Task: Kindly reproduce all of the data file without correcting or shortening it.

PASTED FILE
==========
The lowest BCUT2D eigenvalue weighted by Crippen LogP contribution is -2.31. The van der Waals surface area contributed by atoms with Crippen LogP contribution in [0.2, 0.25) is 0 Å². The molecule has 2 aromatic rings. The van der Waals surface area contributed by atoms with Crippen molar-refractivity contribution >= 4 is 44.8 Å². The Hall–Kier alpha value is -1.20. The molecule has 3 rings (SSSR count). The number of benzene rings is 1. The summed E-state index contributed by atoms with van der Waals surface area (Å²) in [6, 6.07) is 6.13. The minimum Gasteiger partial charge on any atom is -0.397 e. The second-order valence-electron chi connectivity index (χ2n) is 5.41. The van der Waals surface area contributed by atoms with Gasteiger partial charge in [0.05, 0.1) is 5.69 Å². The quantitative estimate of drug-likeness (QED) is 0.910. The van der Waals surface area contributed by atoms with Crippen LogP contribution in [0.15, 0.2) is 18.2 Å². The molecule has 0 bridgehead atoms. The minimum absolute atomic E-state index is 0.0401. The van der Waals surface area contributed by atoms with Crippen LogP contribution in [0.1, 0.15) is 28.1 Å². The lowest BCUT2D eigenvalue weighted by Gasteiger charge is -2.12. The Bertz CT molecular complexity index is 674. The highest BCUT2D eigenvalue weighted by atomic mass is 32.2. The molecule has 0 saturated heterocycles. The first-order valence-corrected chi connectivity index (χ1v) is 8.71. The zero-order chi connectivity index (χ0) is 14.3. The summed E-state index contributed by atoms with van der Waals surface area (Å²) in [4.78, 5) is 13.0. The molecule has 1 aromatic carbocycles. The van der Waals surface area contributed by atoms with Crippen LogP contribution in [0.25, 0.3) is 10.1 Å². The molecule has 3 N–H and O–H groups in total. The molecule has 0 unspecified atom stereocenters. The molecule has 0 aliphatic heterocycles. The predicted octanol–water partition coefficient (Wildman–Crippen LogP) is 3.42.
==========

The lowest BCUT2D eigenvalue weighted by Crippen LogP contribution is -2.31. The van der Waals surface area contributed by atoms with Crippen LogP contribution in [0.2, 0.25) is 0 Å². The molecule has 2 aromatic rings. The van der Waals surface area contributed by atoms with Crippen molar-refractivity contribution >= 4 is 44.8 Å². The Hall–Kier alpha value is -1.20. The molecule has 3 rings (SSSR count). The number of benzene rings is 1. The summed E-state index contributed by atoms with van der Waals surface area (Å²) in [6, 6.07) is 6.13. The minimum Gasteiger partial charge on any atom is -0.397 e. The second-order valence-electron chi connectivity index (χ2n) is 5.41. The van der Waals surface area contributed by atoms with Gasteiger partial charge in [0.05, 0.1) is 5.69 Å². The quantitative estimate of drug-likeness (QED) is 0.910. The van der Waals surface area contributed by atoms with Crippen LogP contribution in [0.15, 0.2) is 18.2 Å². The molecule has 0 bridgehead atoms. The minimum absolute atomic E-state index is 0.0401. The van der Waals surface area contributed by atoms with Crippen LogP contribution in [0.1, 0.15) is 28.1 Å². The lowest BCUT2D eigenvalue weighted by Gasteiger charge is -2.12. The Bertz CT molecular complexity index is 674. The highest BCUT2D eigenvalue weighted by atomic mass is 32.2. The molecule has 0 saturated heterocycles. The first-order valence-corrected chi connectivity index (χ1v) is 8.71. The zero-order chi connectivity index (χ0) is 14.3. The summed E-state index contributed by atoms with van der Waals surface area (Å²) in [4.78, 5) is 13.0. The molecule has 1 aromatic carbocycles. The van der Waals surface area contributed by atoms with Crippen LogP contribution in [0.25, 0.3) is 10.1 Å². The molecule has 3 N–H and O–H groups in total. The molecule has 0 unspecified atom stereocenters. The molecule has 0 aliphatic heterocycles. The predicted octanol–water partition coefficient (Wildman–Crippen LogP) is 3.42.